Glen M. Leonard
Utah History Encyclopedia, 1994
On 22 July 1897, in response to a call from Utah’s first state governor, twenty-seven citizens led by journalist-lawyer Jerrold Letcher organized the Utah Historical Society in Salt Lake City, with Franklin D. Richards as president and Letcher as recording secretary (1897–1915). Created on the fiftieth anniversary of Mormon arrival, the society set forth to encourage historical research, collect and maintain a library, and disseminate information on Utah’s prehistoric and historic past.
During its first twenty years, the society did little more than hold annual meetings and elections. In 1917, with state funding and an office in the new capitol, the society attempted unsuccessfully to write a history of Utahns in World War I. J. Cecil Alter, as secretary-treasurer, librarian, and editor from 1927 to 1946, launched a new phase of growth when he began a library with his own collection and published six volumes of Utah Historical Quarterly (1928–33) before state funding ended. Alter was joined in 1937 by President Herbert S. Auerbach and Secretary Marguerite L. Sinclair in a decade of effective political action (including obtaining revived state funding), revitalization of publications with a focus on presettlement history, and expansion of membership. As a historical war records office beginning in 1941, the society chronicled Utah’s participation in World War II and encouraged the preservation of county and manuscript collections.
After Alter and Sinclair resigned, president Joel E. Ricks led a search for a professionally trained historian and hired A. Russell Mortensen in 1950 as director-editor. Mortensen organized five local chapters and hired John W. James, Jr., as librarian (1952–71) and Everett L. Cooley as the first state records manager and archivist (1954–60). In 1957 the Historical Society moved to the Kearns Mansion, at 603 East South Temple in Salt Lake, to launch a decade of increased public service. Mortensen added an annual awards dinner and lecture series to the society’s offerings, launched a newsletter, and added special summer theme issues to a redesigned Quarterly. Membership increased threefold to more than 1,100 by 1958.
President J. Grant Iverson and Director Everett L. Cooley (1961–69) further popularized society activities with media features, summer history workshops, an enlarged format for the magazine, historic site treks, a Statehood Day observance, all-day annual meetings, and centennial observances. Manuscript and photograph collections grew rapidly. The society helped organize the independent Utah Heritage Foundation in 1966 to encourage historic preservation. A reorganization of government in 1967 created the Division of State History under the Department of Development Services (Department of Community and Economic Development after 1974) and transferred the archives elsewhere. The Division thereafter used its “Society” name for membership services functions.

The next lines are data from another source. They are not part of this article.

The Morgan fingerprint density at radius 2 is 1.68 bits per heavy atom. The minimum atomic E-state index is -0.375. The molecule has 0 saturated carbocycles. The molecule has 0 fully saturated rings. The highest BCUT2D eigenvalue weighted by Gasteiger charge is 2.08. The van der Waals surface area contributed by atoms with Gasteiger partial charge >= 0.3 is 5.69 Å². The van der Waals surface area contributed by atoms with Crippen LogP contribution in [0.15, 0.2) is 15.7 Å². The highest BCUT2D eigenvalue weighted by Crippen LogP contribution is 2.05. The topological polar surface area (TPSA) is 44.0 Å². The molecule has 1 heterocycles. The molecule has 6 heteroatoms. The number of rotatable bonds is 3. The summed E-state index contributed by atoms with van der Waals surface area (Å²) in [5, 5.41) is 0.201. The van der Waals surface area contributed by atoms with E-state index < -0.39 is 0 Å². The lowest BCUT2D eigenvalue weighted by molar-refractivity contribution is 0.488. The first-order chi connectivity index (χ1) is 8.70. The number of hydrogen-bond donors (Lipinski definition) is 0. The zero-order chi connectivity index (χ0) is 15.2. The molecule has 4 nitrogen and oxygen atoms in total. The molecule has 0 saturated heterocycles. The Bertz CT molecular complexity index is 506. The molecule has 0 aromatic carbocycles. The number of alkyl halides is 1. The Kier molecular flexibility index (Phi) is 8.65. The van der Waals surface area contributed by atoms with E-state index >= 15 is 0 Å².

With the support of State Board of History Chairman Milton C. Abrams (1969–85), Director Charles S. Peterson (1969–71) was able to attract various federal and private grants to study the Mormon Battalion Trail and a proposed pioneer village, and to publish books, conduct a statewide historic sites survey, and broaden Society involvement in community history education and technical assistance to local historical organizations. Annual meetings expanded to include sessions on folklore, archaeology, and historic preservation, while the Quarterly featured theme issues on women’s, ethnic, and conservation history.
During Melvin J. Smith’s tenure as director (1971–86), the Society relocated to the renovated Rio Grande Depot. There it launched a changing museum exhibit and museum services program and welcomed local museum associations as chapters. Statehood Day celebrations moved to a different city each year. The society published a dozen books, launched the annual student magazine Beehive History and built membership to 3,250. In 1985 it accepted co-sponsorship of the Utah History Fair. The focus in historic preservation expanded to preservation planning, technical assistance, and a local government certification program. The library added microcopies and tape recordings.
A longstanding interest in presettlement history gained emphasis with appointment in 1973 of a state archaeologist to inventory sites, prepare environmental impact studies, and conduct salvage digs. A state paleontologist was added in 1977, and publication of an antiquities monograph series began the next year. Director Max Evans (1986– ) has built upon efforts to bring the Society to local communities by involving volunteer special interest groups in planning annual meetings.
In 1988 the Society started monthly historic sites tours and began a computerized guide to manuscript holdings in Utah. A program manager promotes the use of society collections, while a Utah Centennial Commission is planning a statehood observance and new histories for 1996. The library contains more than 43,000 books, periodicals, pamphlets, and maps as well as 3,000 linear feet of manuscripts, 28,000 photographs, and 3,000 rolls of microfilm. The Utah State History Museum holds 3,500 artifacts and an art collection.
See: Glen M. Leonard, “The Utah State Historical Society, 1897–1972,” Utah Historical Quarterly 40 (Fall 1972); A. R. Mortensen, ed., “Utah State Historical Society” Sixty Years of Organized History,” Utah Historical Quarterly 25 (July 1957); and Miriam B. Murphy, “J. Cecil Alter: Founding Editor of Utah Historical Quarterly,” Utah Historical Quarterly 46 (Winter 1978).